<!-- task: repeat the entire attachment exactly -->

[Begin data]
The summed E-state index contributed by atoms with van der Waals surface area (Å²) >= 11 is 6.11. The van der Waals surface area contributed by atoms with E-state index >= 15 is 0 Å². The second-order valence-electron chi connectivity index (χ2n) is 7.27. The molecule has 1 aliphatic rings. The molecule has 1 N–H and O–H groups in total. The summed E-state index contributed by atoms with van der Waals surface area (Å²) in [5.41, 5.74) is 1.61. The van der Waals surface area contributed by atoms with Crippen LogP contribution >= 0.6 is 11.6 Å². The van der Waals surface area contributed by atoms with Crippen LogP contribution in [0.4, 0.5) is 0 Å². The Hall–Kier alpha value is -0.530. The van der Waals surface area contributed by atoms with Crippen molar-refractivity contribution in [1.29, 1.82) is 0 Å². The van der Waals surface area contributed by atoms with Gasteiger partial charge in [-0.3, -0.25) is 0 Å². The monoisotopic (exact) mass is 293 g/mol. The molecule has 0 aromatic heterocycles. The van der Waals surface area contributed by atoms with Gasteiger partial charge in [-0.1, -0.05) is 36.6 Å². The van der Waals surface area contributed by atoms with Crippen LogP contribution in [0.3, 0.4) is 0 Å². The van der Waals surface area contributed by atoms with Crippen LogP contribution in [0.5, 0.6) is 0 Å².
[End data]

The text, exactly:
The summed E-state index contributed by atoms with van der Waals surface area (Å²) >= 11 is 6.11. The van der Waals surface area contributed by atoms with E-state index >= 15 is 0 Å². The second-order valence-electron chi connectivity index (χ2n) is 7.27. The molecule has 1 aliphatic rings. The molecule has 1 N–H and O–H groups in total. The summed E-state index contributed by atoms with van der Waals surface area (Å²) in [5.41, 5.74) is 1.61. The van der Waals surface area contributed by atoms with Crippen LogP contribution >= 0.6 is 11.6 Å². The van der Waals surface area contributed by atoms with Crippen LogP contribution in [0.4, 0.5) is 0 Å². The Hall–Kier alpha value is -0.530. The van der Waals surface area contributed by atoms with Crippen molar-refractivity contribution in [1.29, 1.82) is 0 Å². The van der Waals surface area contributed by atoms with Gasteiger partial charge in [-0.3, -0.25) is 0 Å². The monoisotopic (exact) mass is 293 g/mol. The molecule has 0 aromatic heterocycles. The van der Waals surface area contributed by atoms with Gasteiger partial charge in [-0.1, -0.05) is 36.6 Å². The van der Waals surface area contributed by atoms with Crippen LogP contribution in [0.3, 0.4) is 0 Å². The van der Waals surface area contributed by atoms with Crippen LogP contribution in [0.5, 0.6) is 0 Å².